Archive for May, 2007
I was walking in Downtown Denver this Friday when I noticed an outdoors art market on the 16th street.
One artist’s work depict natural and human objects – fruits, hands, eggs – showing human shapes and actions. My favorite one was the pregnant pear! Here are some more photos…
This one was titled “On the Other Hand”‘
As 79-year-old “Dr. Death” Jack Kevorkian – a campaigner of assisted suicide – is set to leave prison coming Friday, the question of “right to die” will perhaps become a hot topic as the celebrity pathologist says he will “work to have it legalized.”
But I believe the fight to legalize assisted suicide needs to address the fundamental question first – is there a fundamental right to suicide? At the end of this entry I try to give an answer.
An article by the Associated Press at ABC News says, “as he prepares to leave prison June 1 after serving more than eight years of a 10- to 25-year sentence in the death of a Michigan man, Kevorkian will find that there’s still only one state that has a law allowing physician-assisted suicide Oregon.”
The only son of Armenian Genocide survivors, Kevorkian has been quoted as saying that as an Armenian he knows what pain and suffering is. But, I think, he may not see his struggle succeed during his lifetime because the root of the question – whether somebody has a right to die – has not been established; not even debated much.
This semester I took my first introductory class to law – Constitutional Law II with Denver Attorney Charles Norton who teaches at the University of Colorado at Denver. One of the students initiated a debate on “right to die” and continued arguing – with intuition – that is should be recognized in the Constitution. The debate was quite long but did not seem very academic. The professor discouraged the off topic and I was silent all the time. On my way to home something in me also said that a person should have the right to decide their fait, and I came up with a constitutional argument.
Several weeks after the first debate the topic was again brought up by the same student. After not talking for an hour, I finally presented my thesis and ended up including it in my final paper as a final thought (it was not part of the questions though). I guess if I end up feeling stronger about the issue and take time a PhD thesis could be written on this, but right now I just want to present the thought to those of you who have background in constitutional law. And by the way, please don’t plagiarize my thesis below.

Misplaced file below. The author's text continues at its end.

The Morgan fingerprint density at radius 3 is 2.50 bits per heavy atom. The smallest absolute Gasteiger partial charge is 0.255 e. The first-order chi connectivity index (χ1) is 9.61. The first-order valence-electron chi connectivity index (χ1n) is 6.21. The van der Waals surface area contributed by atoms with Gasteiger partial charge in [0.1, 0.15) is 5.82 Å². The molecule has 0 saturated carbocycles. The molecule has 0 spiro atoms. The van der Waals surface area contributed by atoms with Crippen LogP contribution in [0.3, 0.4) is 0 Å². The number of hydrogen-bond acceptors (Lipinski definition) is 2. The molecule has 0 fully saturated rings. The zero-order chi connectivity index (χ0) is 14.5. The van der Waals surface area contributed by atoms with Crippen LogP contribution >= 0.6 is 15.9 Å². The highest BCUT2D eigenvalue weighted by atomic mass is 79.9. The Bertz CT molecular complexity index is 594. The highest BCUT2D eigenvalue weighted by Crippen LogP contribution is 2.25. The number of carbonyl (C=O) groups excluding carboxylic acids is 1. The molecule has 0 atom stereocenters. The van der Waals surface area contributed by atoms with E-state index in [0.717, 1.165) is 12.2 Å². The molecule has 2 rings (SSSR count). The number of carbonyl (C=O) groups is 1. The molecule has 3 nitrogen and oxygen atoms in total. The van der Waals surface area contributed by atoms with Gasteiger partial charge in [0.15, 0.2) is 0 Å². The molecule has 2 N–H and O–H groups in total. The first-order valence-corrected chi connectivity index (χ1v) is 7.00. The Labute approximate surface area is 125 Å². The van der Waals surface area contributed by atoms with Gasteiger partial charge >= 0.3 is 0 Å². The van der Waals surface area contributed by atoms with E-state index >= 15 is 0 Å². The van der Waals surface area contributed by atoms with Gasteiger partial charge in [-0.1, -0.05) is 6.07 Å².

Death is universally inevitable. One cannot have right to something that is already absolutely unavoidable. Yet voluntary conscience decision to end one’s own life is an extreme application of one’s right to pursue happiness (which can be established with the Palko formula of a fundamental right).
In short, there is no right to die but there is right to happiness which, in an extreme situation, may mean to end life.
With the Palko test (a Supreme Court case that established the precedential definition of a fundamental right with the following criteria: 1.”principle of justice so rooted in the traditions and conscience of our people as to be ranked as fundamental;” 2. liberty and justice would not exist if the fundamental right was sacrificed), the United States Supreme Court will never recognize a right to suicide because it is not rooted in the traditions of the American people.
Quit contrary, America’s major religious [Judeo-Christian] tradition holds it a crime to commit suicide. In addition to the tradition, death is universally inevitable. One, I would think, cannot have a right to something that is already absolutely unavoidable.
Fifth-century historian Yeghishe has said, “Unconscious death is death, conscious death is immortality.” Voluntary conscious decision to end one’s own life could be an extreme application of one’s right to pursue happiness.
Although a right to “pursue happiness” is not specifically mentioned in the U.S. constitution, it is mentioned in America’s birth certificate – the Declaration of Independence – which is a written document (if not THE written document) of America’s collective conscience.
If the Palko test is impartially applied, I think it would be an objective and valid argument to say that right to pursue happiness is a fundamental one and liberty and justice cannot exist without recognizing it. It may take a long time before the Court, if ever, recognizes such a right and only after its establishment it would be possible to argue that voluntary conscious decision to suicide is part of the fundamental right to pursue happiness.
So Dr. Kevorkian’s struggle may be a long one, and it may be wise to consider the Constitutional issues involved with it.
I will charge only $15,000 an hour to present this argument to the United States Supreme Court. 😉
One of my acquaintances in Armenia – only 19 years old – has been acquitted from the army after having a heart attack. This was after several months of service during which he was apparently tortured. The army has forbidden him from being treated in a hospital perhaps fearing that could initiate a charge against his superiors. I have never heard of a teenager having heart attack, especially that the particular person used to be a hard worker and did everything to support his single mother and two sisters from a young age. Oppressed people are often triple persecuted almost anywhere (this is why you have poor kids from America fighting in Iraq)…